It is rare indeed when a reporter from a newspaper with an international reputation steps into a small-town business and announces he’s there to do a story about its operations. But what is written can be disappointing, even regretful to the business that is the subject for the story.
It happened to Modern Auto Co. of Washington, one of the oldest automobile dealerships in this area. The reporter was Eli Saslow of The Washington (D.C.) Post. The story ran recently under headlines of “View From Washington, Mo.” and in larger type, “On the Showroom Floor, Trying to Create a Recovery.” It was in A section and undoubtedly read by hundreds of thousands of people.
Journalists are like any other professional people. They often criticize their own. In this instance, the overall story told a tale of how tough it can be selling vehicles in this economy. However, in this journalistic endeavor, the reporter seemed to come to Washington, Mo., with a preconceived notion or two — that everything was doom and gloom. His observations were out of focus overall and he was plain incorrect on some of his written conclusions.
The story is acceptable in detailing the daily life of a car salesman and in what the dealership is doing to promote sales.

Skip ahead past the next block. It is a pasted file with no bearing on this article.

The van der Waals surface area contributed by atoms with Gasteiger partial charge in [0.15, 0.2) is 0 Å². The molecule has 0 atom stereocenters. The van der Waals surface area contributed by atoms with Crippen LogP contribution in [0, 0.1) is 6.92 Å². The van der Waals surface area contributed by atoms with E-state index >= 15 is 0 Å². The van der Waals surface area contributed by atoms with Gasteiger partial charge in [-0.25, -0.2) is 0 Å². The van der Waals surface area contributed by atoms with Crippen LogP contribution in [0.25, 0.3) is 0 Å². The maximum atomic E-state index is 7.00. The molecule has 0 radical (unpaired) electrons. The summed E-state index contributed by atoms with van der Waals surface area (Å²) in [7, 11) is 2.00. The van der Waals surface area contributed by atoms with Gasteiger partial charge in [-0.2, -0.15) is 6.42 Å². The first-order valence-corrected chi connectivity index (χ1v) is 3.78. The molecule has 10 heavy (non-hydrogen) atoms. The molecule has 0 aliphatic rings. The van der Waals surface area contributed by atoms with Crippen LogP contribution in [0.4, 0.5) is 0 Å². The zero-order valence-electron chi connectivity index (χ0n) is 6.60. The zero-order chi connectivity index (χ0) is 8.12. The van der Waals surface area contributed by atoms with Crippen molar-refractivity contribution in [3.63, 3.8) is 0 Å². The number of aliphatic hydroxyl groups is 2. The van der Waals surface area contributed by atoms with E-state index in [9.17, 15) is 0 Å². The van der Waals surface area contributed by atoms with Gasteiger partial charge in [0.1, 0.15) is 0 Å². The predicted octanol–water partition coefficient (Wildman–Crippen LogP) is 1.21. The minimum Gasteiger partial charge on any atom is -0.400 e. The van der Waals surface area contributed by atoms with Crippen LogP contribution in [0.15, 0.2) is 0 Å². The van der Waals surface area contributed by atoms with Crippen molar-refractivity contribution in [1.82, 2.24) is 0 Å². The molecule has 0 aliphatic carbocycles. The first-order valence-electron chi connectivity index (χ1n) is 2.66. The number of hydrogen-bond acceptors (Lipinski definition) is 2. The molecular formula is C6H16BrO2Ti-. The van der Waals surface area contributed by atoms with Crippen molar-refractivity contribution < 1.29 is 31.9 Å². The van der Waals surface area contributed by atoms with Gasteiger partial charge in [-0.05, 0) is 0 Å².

Where the story wanders into not-factual land is when the reporter wrote that in Washington “manufacturing plants continue to close and only a handful of tourists have bought into the region’s rebranding as a wine-tasting destination.”
We are only aware of one manufacturing plant that is closing. That is Harman, scheduled to close its doors in June. There was no mention of a new aerospace company that is in the process of opening in a new plant in the Heidmann Industrial Park. He made no mention that some of our industrial plants are working two shifts, even on some Saturdays. The reporter failed to look at The Missourian’s classified page where in some issues there are 70 help wanted ads. To us that means business for some industries and businesses is very good.
The reporter should have visited the wine country surrounding Washington where on a good-weather weekend thousands of people visit wineries — most of them from St. Louis. Even on good-weather weekdays, one-day tourists wander around our riverfront and visit shops along Front Street and Main Street. Often, he would see tourist buses parked while the passengers visit the downtown section.
“Handful of tourists?” It would take an army of hands to hold the tourists who flock into this area on weekends. They “bought” into the wine region’s “rebranding” many years ago and never let hold of it.
Most journalists do a good job of reporting and are factual. This one didn’t do the necessary legwork to learn what is going on in this area, which is feeling the economic downturn but we’re not hurting as much as the people in many metro areas and in many rural sections across the country. As far as the economic climate is, almost all businesses will tell you profit margins are down and intense competition is among the reasons why. Overhead is up or the same, and revenue is down.
The late publisher and editor James L. Miller, Sr., probably would not have read The Washington Post story. “Too long,” he would have said.
Yes, it was too long and too many words by a writer who came to town with his mind made up as to conditions in this river town.